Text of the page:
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October 2004
Around the Bend: An Interview with Christopher Walken

Around the Bend: An Interview with Christopher Walken

By Todd Gilchrist

Christopher Walken may be one of the most familiar faces and distinctive voices in modern movies, but seldom is he heard or seen responding to questions that normal folks like us want answered, such as "who does the best impression of you?" Walken, who stars in the upcoming film "Around the Bend", about a young man who is forced to reconcile with his father when his grandfather passes away, recently spoke to backfilm.com his many imitators, as well as his thirty year relationship with moviemaking and creating a compelling father-son conflict in the forthcoming dramedy.

So what about this project initially appealed to you?

CW: What appealed to me? Well, it was a big, fat, juicy part.

How did your relationship with your father go? This talks about bonds with fathers.

CW: Yes, fathers and sons.

What was yours like?

CW: Mind was very good. My father passed away a couple of years ago, but he was very old. He was almost a 100 years old. And, you know, he had a very good life. He came to America and he had a good life. There's not much about this story that has to do with me.

How do you prepare for this character?

CW: I go by the script. It's pretty much everything. I'm not much of an analyzer or a psychologist. I don't really understand much about anything, so I use the words.

He's such a tortured soul.

CW: He is. But he's done... My life has been wonderful. Everybody has to be a little lucky, I think. Here's a guy who did not have such... He didn't not only have very good luck, but he didn't make himself very good luck either, you know, obviously behaved very badly. And he wasn't very clever about how he conducted himself. When you see him in the beginning, he's dying. And his father's dying and he comes back to see his family. I assume to touch base with his family before he dies, and he finds out that his father is also dying. There's a scene in the beginning, Michael Caine says to me, 'You're not ready,' and he means you're not ready to die. So the movie becomes a little bit about that. Michael Cain, in a way, he makes a treasure map that the rest of the family follows in order to find out something, which is what I did with my son. And to make some kind of peace.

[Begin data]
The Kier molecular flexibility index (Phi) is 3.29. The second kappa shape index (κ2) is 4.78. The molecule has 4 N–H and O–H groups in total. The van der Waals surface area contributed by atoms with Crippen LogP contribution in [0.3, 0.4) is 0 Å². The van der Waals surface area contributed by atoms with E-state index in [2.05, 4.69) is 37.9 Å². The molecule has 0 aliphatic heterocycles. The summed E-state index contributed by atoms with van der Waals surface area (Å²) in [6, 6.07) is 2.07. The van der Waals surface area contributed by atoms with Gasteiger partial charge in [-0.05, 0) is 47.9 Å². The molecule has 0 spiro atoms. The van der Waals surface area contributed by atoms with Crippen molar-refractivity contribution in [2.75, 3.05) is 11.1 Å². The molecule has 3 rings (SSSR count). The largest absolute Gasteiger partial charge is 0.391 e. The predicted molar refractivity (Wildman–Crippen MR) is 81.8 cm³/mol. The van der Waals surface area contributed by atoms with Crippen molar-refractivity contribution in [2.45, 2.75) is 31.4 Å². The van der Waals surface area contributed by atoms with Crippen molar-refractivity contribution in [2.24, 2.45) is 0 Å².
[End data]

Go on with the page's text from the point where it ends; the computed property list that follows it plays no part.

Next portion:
Does a movie like this make you think about your own mortality?

CW: Yes, the grim reaper is a very big character in this movie, sure. I try not to worry about things I can't do anything about.

You said you have a good life, is it easy for you to slip out of these emotionally weighty characters.

CW: Yeah. Everybody has experiences in life. It's all very subtle. The minute I start to talk about acting, I realize that I can't. You know, it's an abstract thing, a little bit mysterious even if you do it for a living. Obviously an actor draws on his own experience. Acting has to do with saying it as if you meant it, so for me the words are always very important. It's very important for me to know my lines, know them so well that I don't have to think about them. That's why if I'm in a movie and they come to me in the morning and say, 'Here's a new page of dialogue,' I just don't know what to do. I say, 'Please. Get me the cue cards.' Because if I don't know my lines, I really don't know what I'm doing.

Do you find that people expect you to improvise because of your stature?

CW: No, improvising is wonderful. But, the thing is that you cannot improvise unless you know exactly what you're doing. That's a kind of paradoxical thing about improvising. Improvisation is wonderful and in fact, in the movies, those are the things that you remember most, little accidents, something happens that's spontaneous and the camera's rolling and it's wonderful, you know, it's like life. Some actors are very good at it, and I'm good at it too, but only when I know exactly what I'm doing. When I know that, if I have no inspiration whatsoever, when I come and I just feel empty, I have nothing, I know that I can still play the scene.

Did you have any trepidation about doing a dance sequence, especially after the popularity of the Fatboy Slim video?

CW: No, but way before that, I've been doing little dances in movies for years. Yeah, that was an amazing chance. You know, at my age to be able to do a music dance video, very unusual. But no, this in the script, it said, 'He's in the middle of the desert in the middle of the night and the campfire and he starts to do this tribal dance,' and that's exactly what it was. It was very cold. Very, very cold. They took a boombox and put it in the sand. And I'm not dancing, if you look at it again, I'm just jumping up and down.

With so many high profile roles, are there things you haven't done that you want to do?

CW: Oh sure, lots of things. One thing that's happened to me is I've been around a long time and I've played a lot of villains and so forth. I think it had to do with, well one thing is that I looked younger than I was for a long time. Now I think I'm suddenly starting to play people's father. In this movie I play a grandfather this first time. So maybe it's a whole new career for me, to do, you know, to start playing... It's interesting, I've played so many villains, and maybe now I'll play good guys. Do you think that because of all the villains you've played, that people are intimidated by you or afraid to approach you?

CW: No. No, not that I know of.